These short catkins are in groups of 2 and in an upward position. This plant is a typical beaked hazelnut (Corylus cornets). 

The catkins here are in clusters of 2 to 4 with some pointing upward. The nut is very thin and the husk is almost beak like. That indicates a very diverse genetic background.

This cluster of longer green catkins are a typical hybrid of the European hazelnuts (Corylus avellana).  The husk on this plant is open and the nut tends to drop out. 
The catkins tend to be a good indicator of the type of nut and some of the general genetics of the plant. This may not always be the case because I do have a couple hazelnuts that do not have the male catkins at all and the still produce good nuts. I've also found that plants with these types of catkins are more susceptible to EFB (Easter Filbert Blight).

While on vacation this summer I toured Birkemier Farms & Nursery and learned how they propagate most of their hazelnuts. The layering technique is not new but they do a good job in simplifying the process.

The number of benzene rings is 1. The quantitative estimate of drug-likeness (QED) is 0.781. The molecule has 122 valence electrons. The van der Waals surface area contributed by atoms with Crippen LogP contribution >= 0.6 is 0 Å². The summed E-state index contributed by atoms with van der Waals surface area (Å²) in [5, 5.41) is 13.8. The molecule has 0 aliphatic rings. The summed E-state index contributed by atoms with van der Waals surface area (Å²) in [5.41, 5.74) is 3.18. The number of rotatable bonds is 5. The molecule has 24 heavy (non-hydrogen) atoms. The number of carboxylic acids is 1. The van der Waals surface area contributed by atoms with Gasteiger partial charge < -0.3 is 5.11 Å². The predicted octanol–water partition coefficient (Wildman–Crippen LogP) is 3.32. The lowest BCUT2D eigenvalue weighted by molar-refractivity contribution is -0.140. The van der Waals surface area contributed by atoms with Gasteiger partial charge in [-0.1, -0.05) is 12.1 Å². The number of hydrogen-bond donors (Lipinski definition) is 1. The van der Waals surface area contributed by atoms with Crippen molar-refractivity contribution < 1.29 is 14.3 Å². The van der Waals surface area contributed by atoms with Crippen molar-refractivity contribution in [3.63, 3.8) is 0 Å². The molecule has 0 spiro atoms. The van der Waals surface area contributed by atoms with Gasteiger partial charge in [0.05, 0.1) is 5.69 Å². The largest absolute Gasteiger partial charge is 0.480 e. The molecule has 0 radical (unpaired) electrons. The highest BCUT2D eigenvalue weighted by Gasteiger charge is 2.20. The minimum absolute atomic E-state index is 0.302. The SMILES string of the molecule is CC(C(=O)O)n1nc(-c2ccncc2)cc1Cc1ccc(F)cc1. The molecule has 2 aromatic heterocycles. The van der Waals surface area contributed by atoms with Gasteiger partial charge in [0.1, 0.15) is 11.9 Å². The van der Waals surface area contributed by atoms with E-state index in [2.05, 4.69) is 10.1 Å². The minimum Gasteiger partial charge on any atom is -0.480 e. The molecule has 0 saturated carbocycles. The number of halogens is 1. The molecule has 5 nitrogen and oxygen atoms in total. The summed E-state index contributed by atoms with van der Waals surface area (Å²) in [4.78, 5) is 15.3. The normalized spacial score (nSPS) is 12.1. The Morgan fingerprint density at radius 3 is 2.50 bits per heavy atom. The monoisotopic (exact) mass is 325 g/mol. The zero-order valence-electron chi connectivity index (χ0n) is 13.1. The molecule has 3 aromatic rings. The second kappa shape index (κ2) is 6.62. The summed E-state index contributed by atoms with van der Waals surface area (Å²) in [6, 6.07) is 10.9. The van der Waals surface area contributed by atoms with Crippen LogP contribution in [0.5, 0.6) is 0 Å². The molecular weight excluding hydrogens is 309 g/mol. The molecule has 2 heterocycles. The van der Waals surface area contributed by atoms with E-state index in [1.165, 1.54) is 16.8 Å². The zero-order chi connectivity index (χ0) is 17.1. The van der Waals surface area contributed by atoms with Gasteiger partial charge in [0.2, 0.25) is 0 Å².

This year I'm trying it on some of my better cultivars using the same methods Birkemier Nursery uses. I have tried layering before but have had mixed results.

In the spring I cut one or two of the main stems off and by mid summer the plant will produce these immature stems (suckers) from the ground.

Next I restrict the bottom of the stem by using a hog ring pliers to clamp a metal ring on the stem. 

In this picture you can see the metal ring on the bottom of the stem. After the ring I apply some rooting hormone around that area.

After the hog ring and rooting hormone I layer the area around the plant with a foot of compost. In this picture I've done this to 3 of the immature stems.

As you can see here I needed a little deer protection to prevent them from nipping off the tops of these new suckers that I just layered.

This is my first plant that I layered 2 years ago in the late summer and transplanted this spring. The plant is over 5 feet tall and has catkins this year. 
The propagation by layering will help guarantee a better plant for people who want a specific trait, and a crop in just a couple years. The open pollinated seedlings I have now only have about a 50% chance of being the same or better then the parent plant and will produce a crop in 3 to 4 years. The seedlings though are much easier to transplant and take care of than the larger layered plants.